Emotion Regulation Tool/Skill #2 - Flexible Thinking (See previous post for #1)
One of the major issues we see at school, and you probably see at home, is inflexible thinking. This can look like falling apart when your child doesn't have their favorite striped shirt/underwear/sock combo clean (This was my reality for EVERYDAY of one of my son's 3rd year) or an "I hate you, you're the worst mom ever" when you don't allow your 4th grader a smart phone.
While this can be age appropriate to a certain extent (toddlers as they develop language for instance), cognitive flexibility is a mindset we want to help our kids develop and practice. Kids who practice cognitive flexibility generally are more calm and able to problem solve, say and do appropriate things in all kinds of situations and show acceptance and empathy towards themselves and others. At Echo Lake we use the phrase "Oh well, that's okay, no big deal" with our primary aged students when things don't go how we expect them to or when we don't get what we want. If your child has a particularly hard time with flexible thinking, consider checking out the books More Than One Way To Be Okay: Developing Cognitive Flexibility With Children, My Day Is Ruined: A Story For Teaching Flexible Thinking and Zach Gets Frustrated and reading them with your child. Helping your child make connections to areas they have trouble showing flexibility will help solidify the concepts laid out in the books.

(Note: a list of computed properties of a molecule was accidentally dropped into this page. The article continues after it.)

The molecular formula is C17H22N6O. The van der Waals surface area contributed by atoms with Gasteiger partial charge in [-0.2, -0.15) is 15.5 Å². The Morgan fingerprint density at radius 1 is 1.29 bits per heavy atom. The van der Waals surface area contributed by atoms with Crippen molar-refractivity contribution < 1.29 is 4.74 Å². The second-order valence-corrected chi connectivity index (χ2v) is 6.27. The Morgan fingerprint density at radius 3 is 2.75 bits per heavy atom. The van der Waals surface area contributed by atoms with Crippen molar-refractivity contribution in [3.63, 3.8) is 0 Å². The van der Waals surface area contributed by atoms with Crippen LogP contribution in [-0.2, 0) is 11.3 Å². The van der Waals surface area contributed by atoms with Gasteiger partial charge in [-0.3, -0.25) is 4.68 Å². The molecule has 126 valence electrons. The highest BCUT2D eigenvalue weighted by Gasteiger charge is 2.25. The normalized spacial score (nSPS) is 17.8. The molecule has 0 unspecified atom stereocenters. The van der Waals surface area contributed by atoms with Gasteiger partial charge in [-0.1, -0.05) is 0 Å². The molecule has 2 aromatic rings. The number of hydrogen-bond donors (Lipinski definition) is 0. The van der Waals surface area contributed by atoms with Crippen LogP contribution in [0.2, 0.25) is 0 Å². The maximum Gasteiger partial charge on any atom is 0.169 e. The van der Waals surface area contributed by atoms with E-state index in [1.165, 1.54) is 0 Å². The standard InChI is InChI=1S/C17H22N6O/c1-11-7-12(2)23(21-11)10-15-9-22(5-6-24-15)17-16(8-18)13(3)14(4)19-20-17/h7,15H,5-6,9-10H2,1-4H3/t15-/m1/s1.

Cognitive flexibility is also a crucial component to developing a growth mindset. Picture books on growth mindset include The Most Magnificent Thing and The Girl Who Never Makes Mistakes. If you haven't gone down the growth mindset rabbit hole (useful for both kids and adults!) then hit up Pinterest and Youtube for tons of information on what it is and how to develop it. Again, if we want our kiddos to develop cognitive flexibility and a growth mindset, we need to develop these skills ourselves and model (TALK OUT LOUD!) how you are thinking/feeling/problem solving different situations. It feels funny at first but it gets easier! It's a win win when we (the adults) work on tools to feel good most of the time and we can teach them to our kiddos even as we learn them!